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### Number and algebra

### Geometry and measure

### Probability and statistics

### Working mathematically

### For younger learners

### Advanced mathematics

# Road Maker

### Why use this problem?

This problem trains students to work with formal systems of axioms,
such as might be encountered in situations in discrete mathematics
(such as group theory). It will help to clarify students'
understanding of exact mathematical meaning, as opposed to normal
language (which is inexact). This will help students to argue a
mathematical point.

### Possible Approach

Encourage students first to decide individually on which roads they
believe are allowed. Then vote as a group on each road. There is
likely to be some initial disagreement: students should be
encouraged to argue their points, using the rules to back up their
arguments.When a student presents an argument for or against a
road, ask the rest of the class to decide whether they are using
the rules precisely. For example, are they using only the stated
properties of the 'start' tile, or are they also using extra
meanings of 'start' implied by English language.

### Key questions

Do you think that these rules are consistent?

Are these rules precise enough in meaning?

In what ways does this mathematical description of a 'road' differ from your everyday conception of a 'road'? In what ways are they the same?

Would you want to clarify any rules or add any other rules? Why?

### Possible Extensions

Can you find the possible points at which roads can end starting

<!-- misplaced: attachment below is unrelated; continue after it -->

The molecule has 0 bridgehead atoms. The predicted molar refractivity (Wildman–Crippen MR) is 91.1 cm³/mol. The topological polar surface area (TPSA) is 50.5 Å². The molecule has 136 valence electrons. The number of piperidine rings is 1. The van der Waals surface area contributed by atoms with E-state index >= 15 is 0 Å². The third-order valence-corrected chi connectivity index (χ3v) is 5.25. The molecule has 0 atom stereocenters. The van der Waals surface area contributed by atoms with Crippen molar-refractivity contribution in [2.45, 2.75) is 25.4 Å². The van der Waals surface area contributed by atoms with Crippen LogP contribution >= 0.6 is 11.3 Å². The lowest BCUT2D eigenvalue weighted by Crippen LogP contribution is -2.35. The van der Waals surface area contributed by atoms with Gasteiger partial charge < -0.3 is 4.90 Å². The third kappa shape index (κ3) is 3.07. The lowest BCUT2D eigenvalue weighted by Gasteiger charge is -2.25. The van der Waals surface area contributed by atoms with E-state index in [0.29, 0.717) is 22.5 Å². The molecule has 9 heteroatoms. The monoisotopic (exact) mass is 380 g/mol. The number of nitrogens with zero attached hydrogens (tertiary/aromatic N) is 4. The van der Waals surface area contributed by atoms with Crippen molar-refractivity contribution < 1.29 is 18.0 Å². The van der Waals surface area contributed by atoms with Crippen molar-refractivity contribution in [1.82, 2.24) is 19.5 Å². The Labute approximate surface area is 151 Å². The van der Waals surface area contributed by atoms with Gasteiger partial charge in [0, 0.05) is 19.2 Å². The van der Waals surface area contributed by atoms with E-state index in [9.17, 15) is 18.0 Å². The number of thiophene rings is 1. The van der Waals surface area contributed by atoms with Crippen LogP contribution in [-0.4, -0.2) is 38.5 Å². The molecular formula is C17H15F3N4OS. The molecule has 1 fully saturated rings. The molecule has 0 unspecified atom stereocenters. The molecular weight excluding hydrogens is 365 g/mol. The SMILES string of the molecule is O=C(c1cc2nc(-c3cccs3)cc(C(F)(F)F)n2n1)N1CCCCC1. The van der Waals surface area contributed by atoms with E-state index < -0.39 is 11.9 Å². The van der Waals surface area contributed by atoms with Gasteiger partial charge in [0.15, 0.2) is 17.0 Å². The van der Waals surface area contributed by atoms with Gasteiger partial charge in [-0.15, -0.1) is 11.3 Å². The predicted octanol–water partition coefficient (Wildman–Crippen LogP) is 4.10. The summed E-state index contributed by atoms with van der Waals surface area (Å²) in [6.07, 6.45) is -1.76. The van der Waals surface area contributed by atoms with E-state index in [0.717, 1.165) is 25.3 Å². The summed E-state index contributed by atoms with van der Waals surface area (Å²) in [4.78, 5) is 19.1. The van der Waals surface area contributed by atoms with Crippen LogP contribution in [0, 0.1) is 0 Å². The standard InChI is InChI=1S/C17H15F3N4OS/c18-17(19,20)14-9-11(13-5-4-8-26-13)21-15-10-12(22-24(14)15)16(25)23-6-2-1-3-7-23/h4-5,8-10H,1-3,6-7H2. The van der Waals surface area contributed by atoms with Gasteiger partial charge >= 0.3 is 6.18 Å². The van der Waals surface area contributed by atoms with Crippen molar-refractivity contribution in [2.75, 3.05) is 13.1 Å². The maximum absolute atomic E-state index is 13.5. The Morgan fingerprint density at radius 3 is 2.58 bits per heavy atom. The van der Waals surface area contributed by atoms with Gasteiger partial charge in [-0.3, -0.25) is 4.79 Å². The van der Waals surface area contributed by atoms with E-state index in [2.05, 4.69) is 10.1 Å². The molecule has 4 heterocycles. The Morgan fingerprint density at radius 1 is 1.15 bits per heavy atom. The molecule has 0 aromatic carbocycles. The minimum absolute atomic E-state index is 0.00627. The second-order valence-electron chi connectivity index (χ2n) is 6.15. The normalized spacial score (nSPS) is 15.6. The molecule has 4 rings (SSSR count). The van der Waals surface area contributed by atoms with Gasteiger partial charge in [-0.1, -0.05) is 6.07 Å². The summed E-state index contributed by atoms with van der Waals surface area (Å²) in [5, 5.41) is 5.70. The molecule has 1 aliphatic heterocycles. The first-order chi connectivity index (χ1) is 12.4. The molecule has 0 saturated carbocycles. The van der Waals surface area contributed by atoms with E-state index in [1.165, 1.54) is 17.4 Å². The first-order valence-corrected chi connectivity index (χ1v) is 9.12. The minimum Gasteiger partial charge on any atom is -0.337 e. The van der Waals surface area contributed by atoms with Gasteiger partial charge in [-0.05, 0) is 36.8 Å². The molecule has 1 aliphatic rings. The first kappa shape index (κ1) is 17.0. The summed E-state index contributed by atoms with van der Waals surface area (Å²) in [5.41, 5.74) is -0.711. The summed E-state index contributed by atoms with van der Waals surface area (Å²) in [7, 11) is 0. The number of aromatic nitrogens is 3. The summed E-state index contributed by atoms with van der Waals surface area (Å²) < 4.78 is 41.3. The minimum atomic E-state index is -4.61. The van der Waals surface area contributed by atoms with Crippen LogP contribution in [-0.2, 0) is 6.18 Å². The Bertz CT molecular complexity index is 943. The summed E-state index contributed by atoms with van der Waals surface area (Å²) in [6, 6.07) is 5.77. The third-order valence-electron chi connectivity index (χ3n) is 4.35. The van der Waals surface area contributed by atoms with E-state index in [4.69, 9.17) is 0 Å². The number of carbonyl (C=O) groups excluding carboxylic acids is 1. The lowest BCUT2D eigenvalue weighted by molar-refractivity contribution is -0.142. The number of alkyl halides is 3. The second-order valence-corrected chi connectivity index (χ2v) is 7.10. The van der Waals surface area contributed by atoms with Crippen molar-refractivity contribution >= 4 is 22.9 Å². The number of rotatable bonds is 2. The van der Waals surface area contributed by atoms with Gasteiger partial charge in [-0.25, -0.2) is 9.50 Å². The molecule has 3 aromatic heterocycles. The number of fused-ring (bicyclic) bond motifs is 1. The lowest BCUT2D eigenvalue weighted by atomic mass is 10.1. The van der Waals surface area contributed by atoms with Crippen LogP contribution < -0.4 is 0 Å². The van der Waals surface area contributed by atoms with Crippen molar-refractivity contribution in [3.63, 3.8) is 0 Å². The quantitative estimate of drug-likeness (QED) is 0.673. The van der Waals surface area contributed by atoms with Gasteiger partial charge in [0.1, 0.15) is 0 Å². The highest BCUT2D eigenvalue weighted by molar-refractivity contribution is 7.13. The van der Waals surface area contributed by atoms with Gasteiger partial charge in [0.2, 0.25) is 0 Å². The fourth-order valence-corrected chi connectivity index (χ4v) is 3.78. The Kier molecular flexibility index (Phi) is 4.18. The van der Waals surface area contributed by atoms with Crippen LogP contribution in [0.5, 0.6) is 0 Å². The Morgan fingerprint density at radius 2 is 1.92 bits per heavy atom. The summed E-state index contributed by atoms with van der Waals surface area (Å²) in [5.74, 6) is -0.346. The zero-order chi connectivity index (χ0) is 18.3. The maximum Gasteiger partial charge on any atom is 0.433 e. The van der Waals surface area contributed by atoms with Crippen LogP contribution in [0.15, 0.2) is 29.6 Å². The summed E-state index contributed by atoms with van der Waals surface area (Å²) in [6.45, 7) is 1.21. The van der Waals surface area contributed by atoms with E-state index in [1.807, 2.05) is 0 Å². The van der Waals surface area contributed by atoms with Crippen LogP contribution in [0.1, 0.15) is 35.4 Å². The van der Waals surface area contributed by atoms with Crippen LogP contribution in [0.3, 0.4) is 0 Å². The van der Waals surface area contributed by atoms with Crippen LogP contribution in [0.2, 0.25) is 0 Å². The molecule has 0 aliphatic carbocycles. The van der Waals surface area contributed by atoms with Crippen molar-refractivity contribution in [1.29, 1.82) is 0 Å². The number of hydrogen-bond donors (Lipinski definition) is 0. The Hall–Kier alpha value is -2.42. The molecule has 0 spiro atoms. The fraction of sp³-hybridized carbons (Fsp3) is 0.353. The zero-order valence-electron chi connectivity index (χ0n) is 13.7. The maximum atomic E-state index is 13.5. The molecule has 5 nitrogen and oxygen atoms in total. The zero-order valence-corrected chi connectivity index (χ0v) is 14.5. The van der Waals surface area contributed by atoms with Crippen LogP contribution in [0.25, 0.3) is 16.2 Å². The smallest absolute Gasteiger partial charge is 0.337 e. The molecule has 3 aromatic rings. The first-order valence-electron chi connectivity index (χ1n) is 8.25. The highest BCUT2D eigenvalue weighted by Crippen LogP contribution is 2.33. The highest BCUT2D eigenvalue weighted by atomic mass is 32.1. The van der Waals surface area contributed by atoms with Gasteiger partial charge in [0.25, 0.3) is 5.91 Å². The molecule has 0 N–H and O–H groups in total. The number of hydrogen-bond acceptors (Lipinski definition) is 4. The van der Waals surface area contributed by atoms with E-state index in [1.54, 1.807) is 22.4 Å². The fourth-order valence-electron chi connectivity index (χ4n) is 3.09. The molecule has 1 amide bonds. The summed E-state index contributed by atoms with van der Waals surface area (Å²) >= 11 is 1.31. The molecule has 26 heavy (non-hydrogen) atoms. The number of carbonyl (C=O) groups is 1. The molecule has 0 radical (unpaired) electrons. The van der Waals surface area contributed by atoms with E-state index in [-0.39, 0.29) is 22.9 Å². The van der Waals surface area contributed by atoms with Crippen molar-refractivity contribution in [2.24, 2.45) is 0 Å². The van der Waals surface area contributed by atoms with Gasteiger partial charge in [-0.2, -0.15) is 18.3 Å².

with a square cornered at the origin? More details of this question
are provided in the follow up question
Road Maker 2

Students interested in the ideas surrounding formal rules and axioms might like to read the article How Many Geometries Are There? or the article What is a group?

Possible Support

Starting from a blue square, ask students to build up valid roads
using the rules. As they build roads, can they see where problems
might occur?

Links to the University of Cambridge website
Links to the NRICH website Home page

Nurturing young mathematicians: teacher webinars

30 April (Primary), 1 May (Secondary)

30 April (Primary), 1 May (Secondary)

Or search by topic

Age 14 to 18

Challenge Level

- Problem
- Getting Started
- Student Solutions
- Teachers' Resources

Are these rules precise enough in meaning?

In what ways does this mathematical description of a 'road' differ from your everyday conception of a 'road'? In what ways are they the same?

Would you want to clarify any rules or add any other rules? Why?

Students interested in the ideas surrounding formal rules and axioms might like to read the article How Many Geometries Are There? or the article What is a group?

Possible Support